From one extreme to another- treatment challenges and dilemmas in a transdiagnostic day program
Journal of Eating Disorders volume 1, Article number: O4 (2013)
Can you treat someone with a BMI 15 alongside someone with a BM 48? Will there be more differences than similarities? These were some questions faced when deciding inclusion criteria in our transdiagnositic Central Coast Day Program.
We use Acceptance and Commitment Therapy (ACT) in treatment. The use of a 'values based' approach is helpful in recovery providing 'common ground' for clients who are in the same 'eating disorder boat'.
One aim of treatment is to not restrict or reduce intake of any type of food but rather restore 'freedom around food'.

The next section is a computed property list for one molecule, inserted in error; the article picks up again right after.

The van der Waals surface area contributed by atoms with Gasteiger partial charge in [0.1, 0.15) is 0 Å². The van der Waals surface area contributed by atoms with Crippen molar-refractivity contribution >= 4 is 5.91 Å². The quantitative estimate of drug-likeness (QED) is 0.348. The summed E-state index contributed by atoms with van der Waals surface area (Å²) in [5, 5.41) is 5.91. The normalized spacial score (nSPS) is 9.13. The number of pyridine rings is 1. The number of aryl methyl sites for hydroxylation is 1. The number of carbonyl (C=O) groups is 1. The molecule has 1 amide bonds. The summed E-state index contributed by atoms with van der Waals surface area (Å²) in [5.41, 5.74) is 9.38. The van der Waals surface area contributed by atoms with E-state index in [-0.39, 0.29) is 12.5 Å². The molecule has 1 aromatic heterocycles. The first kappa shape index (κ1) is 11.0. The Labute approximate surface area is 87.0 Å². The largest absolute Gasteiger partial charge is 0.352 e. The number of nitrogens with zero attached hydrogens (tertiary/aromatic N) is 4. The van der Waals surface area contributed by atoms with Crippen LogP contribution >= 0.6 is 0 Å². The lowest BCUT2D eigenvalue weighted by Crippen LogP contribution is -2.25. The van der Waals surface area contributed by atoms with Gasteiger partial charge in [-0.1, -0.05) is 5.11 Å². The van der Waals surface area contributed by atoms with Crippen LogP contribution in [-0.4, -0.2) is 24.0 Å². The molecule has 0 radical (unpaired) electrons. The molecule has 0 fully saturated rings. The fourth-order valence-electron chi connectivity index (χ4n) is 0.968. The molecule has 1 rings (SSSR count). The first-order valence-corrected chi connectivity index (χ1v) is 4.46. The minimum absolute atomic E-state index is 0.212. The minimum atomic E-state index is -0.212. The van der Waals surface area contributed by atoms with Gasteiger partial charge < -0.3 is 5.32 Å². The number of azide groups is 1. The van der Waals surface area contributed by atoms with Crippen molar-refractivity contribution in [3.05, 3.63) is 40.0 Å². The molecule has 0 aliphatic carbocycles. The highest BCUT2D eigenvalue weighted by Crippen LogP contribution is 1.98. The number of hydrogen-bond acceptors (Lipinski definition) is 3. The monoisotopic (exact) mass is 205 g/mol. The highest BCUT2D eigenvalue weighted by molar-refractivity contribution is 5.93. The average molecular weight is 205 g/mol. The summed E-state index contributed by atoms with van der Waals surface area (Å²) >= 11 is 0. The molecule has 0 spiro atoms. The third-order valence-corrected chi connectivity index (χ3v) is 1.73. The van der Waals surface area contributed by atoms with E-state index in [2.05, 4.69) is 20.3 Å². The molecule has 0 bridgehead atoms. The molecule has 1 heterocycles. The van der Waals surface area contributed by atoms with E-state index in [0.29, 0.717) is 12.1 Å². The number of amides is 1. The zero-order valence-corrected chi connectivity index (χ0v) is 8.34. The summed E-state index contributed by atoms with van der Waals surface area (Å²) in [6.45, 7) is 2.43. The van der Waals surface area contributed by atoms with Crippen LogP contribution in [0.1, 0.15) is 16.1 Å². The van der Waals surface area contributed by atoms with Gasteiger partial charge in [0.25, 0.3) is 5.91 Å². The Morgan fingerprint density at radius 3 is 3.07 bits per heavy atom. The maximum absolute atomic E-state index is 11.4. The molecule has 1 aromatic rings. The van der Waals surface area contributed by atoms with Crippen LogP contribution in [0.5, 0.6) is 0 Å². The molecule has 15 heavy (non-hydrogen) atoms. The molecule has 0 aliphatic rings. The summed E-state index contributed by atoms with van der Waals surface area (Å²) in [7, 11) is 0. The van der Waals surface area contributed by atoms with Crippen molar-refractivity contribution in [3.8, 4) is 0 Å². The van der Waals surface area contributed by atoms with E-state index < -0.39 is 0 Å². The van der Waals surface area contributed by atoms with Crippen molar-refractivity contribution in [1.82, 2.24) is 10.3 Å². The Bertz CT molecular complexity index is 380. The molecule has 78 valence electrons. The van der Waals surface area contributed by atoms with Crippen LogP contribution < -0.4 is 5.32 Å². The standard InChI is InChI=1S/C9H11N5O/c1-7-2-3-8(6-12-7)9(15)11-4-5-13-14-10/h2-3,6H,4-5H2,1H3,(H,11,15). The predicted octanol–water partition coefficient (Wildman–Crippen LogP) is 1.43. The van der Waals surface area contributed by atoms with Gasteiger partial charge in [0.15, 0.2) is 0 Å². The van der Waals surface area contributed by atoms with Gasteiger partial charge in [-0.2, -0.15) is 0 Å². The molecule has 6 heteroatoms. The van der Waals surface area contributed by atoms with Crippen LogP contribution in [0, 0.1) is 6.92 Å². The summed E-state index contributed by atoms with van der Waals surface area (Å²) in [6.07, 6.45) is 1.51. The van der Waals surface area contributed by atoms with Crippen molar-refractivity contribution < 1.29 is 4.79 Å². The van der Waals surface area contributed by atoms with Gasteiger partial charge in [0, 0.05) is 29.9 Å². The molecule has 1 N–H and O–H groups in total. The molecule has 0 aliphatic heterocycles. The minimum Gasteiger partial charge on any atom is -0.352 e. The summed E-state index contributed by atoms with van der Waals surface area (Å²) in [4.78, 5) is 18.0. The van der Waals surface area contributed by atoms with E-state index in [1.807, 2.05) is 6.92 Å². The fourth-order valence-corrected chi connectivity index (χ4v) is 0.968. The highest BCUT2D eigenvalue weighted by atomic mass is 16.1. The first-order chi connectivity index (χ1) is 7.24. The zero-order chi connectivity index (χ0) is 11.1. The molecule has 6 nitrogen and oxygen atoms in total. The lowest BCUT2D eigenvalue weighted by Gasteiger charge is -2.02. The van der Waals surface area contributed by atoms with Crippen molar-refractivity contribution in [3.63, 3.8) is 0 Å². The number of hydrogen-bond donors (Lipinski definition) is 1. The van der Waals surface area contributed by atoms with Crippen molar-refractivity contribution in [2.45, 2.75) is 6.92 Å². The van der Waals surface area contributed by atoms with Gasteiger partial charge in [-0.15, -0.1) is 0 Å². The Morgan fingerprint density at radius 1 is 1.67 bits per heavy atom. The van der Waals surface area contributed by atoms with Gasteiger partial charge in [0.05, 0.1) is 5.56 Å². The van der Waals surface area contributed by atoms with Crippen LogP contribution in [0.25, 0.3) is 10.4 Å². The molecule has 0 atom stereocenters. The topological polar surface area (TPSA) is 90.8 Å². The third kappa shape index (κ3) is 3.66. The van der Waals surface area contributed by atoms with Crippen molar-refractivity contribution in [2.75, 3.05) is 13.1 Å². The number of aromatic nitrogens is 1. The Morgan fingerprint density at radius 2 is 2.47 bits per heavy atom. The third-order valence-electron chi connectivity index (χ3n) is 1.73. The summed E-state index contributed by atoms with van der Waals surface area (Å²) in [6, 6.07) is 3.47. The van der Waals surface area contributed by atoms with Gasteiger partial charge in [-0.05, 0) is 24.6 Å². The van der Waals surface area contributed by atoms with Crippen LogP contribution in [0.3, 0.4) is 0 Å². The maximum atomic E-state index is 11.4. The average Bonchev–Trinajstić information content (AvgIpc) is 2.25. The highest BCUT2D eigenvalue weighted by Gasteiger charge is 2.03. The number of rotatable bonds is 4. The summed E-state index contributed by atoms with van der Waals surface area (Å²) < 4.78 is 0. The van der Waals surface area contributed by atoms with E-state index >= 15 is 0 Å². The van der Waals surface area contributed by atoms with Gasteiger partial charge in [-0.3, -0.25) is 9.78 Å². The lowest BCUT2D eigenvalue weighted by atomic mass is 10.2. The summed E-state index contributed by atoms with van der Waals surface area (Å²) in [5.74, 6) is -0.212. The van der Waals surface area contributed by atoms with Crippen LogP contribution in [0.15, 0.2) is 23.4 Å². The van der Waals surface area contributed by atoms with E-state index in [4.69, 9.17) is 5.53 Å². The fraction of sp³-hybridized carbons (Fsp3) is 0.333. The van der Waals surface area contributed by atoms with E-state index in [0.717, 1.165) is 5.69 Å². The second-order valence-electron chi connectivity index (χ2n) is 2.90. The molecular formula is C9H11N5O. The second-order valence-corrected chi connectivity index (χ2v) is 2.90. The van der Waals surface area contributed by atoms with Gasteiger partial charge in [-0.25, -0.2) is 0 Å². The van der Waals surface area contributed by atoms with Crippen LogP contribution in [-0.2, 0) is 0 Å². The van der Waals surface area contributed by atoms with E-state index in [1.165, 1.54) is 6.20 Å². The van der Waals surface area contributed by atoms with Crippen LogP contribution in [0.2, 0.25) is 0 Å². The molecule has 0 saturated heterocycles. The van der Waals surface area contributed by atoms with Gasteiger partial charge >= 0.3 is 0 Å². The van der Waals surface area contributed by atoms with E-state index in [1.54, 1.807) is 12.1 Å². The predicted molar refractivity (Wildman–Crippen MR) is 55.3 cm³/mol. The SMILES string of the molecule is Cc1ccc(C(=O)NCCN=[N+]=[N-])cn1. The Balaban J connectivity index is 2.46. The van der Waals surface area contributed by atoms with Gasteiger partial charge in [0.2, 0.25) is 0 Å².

We use a 'self-observation log', a valuable tool to monitor and analyse emerging patterns between daily food intake, eating behaviours and psychological Room: State.
Our Challenges and dilemmas are:
How do we retain someone with Anorexia Nervosa when cognitively ready for recovery but not 'behaviourally' ready; a Day Program helps contain behaviours but 69% of binges occur in the evening; a client with BED gains an additional 14% body weight in 8 months of treatment; what do you do when someone no longer meets BED criteria but is still overeating and, is it 'better' to just be morbidly obese rather than be morbidly obese and have an eating disorder?
This abstract was presented in the Adult Treatment and Services stream of the 2013 ANZAED Conference.
About this article
Cite this article
Leahy, J., Clark, M., Borland, C. et al. From one extreme to another- treatment challenges and dilemmas in a transdiagnostic day program. J Eat Disord 1 (Suppl 1), O4 (2013). https://doi.org/10.1186/2050-2974-1-S1-O4